New research published today in Global Environmental Change highlights the value of a holistic approach to community-based marine conservation – integrating family planning and other health services with livelihood diversification, gender equality and local marine management initiatives.
The mixed methods study was conducted in the Velondriake Locally Managed Marine Area (LMMA) in coastal southwest Madagascar where Blue Ventures has been working with communities since 2003. Quantitative and qualitative data allowed the team to examine outcomes and synergies within Blue Ventures’ health-environment programme. This in-depth research offers important new insights for those working in the global health, conservation and development sectors.
The results confirmed the value of a health-environment approach while challenging some established thinking about how it works. Family planning services were found to be highly valued by community members. Users reported experiencing better physical and mental health, being able to work and earn more, provide better for their children and focus on longer-term priorities such as better housing, savings and the future of fish stocks.
Yet family planning was not found to reduce demand for natural resources – which could support the sustainability of local conservation efforts – at least not in the short-term. Many family planning users reported using their free time to fish more – entirely understandable in a context where people are striving to raise their living standards from a very low baseline. Increasing local consumption levels here should be welcomed from an equity and poverty reduction perspective. This trend underscores the need for a truly holistic approach including complementary support for non-extractive livelihoods.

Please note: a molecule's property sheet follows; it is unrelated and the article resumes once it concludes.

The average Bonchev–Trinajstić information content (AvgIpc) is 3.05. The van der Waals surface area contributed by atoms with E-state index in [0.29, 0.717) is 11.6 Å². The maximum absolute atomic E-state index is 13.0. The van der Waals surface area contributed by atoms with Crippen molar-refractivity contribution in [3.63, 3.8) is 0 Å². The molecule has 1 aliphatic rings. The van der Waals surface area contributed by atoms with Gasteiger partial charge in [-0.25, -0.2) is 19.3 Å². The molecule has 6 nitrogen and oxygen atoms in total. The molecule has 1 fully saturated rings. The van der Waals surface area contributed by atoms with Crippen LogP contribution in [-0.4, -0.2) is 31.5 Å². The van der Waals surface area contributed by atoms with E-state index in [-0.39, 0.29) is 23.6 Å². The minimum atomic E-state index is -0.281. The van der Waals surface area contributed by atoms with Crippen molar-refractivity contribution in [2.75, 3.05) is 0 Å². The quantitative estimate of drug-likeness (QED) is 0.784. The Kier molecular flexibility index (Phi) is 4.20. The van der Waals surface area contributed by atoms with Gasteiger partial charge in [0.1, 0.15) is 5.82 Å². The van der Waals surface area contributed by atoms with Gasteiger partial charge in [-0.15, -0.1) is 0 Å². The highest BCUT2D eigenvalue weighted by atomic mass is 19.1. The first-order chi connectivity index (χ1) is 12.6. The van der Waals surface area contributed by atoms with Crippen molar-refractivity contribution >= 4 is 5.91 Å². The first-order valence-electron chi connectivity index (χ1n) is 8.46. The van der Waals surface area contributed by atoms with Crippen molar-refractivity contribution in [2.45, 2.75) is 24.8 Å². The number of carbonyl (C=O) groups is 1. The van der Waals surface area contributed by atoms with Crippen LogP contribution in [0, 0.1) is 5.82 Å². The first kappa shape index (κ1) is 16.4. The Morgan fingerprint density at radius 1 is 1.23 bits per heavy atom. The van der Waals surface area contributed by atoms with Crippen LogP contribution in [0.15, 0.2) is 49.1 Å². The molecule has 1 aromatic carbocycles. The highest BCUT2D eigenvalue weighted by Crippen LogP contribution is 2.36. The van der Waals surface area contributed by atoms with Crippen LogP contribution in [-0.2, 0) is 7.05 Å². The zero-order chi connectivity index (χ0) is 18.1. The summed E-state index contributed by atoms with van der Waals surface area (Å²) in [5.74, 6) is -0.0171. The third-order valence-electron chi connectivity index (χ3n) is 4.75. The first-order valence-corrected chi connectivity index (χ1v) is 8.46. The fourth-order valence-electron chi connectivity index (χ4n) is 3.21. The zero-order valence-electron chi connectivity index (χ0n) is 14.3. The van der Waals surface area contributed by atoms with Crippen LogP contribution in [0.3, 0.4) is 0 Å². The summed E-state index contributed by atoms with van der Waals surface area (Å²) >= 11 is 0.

Another key finding related to women’s empowerment. The family planning component of health-environment programmes is often thought to enable women to engage more in local resource management. This was not the case for female family planning users in Velondriake: they were no more likely to attend, speak or feel they could influence decisions at local management meetings compared to non-users. Provision of contraception is clearly not all that’s needed to overcome restrictive gender norms.
“This study has challenged some long-held assumptions about how our health-environment approach works. It has also given us a deeper understanding of the interconnected challenges faced by coastal communities in southwest Madagascar – insights that we’re now applying to refine our programming and technical advice to partners.
We move forward from this research with a renewed commitment to the communities that we serve – recognising that a full constellation of human rights must be upheld in order to remove barriers to their engagement in sustainable fisheries management and marine conservation. This means strengthening livelihood diversification and gender equality initiatives alongside support for community health services.”
Laura Robson, study co-author and Blue Ventures’ Global Technical Lead for Health-Environment Partnerships
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